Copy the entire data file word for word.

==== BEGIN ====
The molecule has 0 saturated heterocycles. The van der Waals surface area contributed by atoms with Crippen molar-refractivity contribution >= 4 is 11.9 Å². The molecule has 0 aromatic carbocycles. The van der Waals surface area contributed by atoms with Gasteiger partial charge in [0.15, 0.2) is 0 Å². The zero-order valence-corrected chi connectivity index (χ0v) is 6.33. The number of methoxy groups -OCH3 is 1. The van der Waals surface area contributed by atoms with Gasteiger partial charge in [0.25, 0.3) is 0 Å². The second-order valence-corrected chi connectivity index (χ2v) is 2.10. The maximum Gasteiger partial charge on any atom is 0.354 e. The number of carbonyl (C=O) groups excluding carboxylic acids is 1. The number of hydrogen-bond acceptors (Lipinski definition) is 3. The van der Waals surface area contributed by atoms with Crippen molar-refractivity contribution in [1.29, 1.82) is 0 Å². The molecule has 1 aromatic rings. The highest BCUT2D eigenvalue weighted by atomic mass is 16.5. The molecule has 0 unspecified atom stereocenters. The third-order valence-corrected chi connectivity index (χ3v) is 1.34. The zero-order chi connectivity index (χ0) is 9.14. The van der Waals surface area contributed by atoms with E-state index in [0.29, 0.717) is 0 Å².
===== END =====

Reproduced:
The molecule has 0 saturated heterocycles. The van der Waals surface area contributed by atoms with Crippen molar-refractivity contribution >= 4 is 11.9 Å². The molecule has 0 aromatic carbocycles. The van der Waals surface area contributed by atoms with Gasteiger partial charge in [0.15, 0.2) is 0 Å². The zero-order valence-corrected chi connectivity index (χ0v) is 6.33. The number of methoxy groups -OCH3 is 1. The van der Waals surface area contributed by atoms with Gasteiger partial charge in [0.25, 0.3) is 0 Å². The second-order valence-corrected chi connectivity index (χ2v) is 2.10. The maximum Gasteiger partial charge on any atom is 0.354 e. The number of carbonyl (C=O) groups excluding carboxylic acids is 1. The number of hydrogen-bond acceptors (Lipinski definition) is 3. The van der Waals surface area contributed by atoms with Crippen molar-refractivity contribution in [1.29, 1.82) is 0 Å². The molecule has 1 aromatic rings. The highest BCUT2D eigenvalue weighted by atomic mass is 16.5. The molecule has 0 unspecified atom stereocenters. The third-order valence-corrected chi connectivity index (χ3v) is 1.34. The zero-order chi connectivity index (χ0) is 9.14. The van der Waals surface area contributed by atoms with E-state index in [0.29, 0.717) is 0 Å².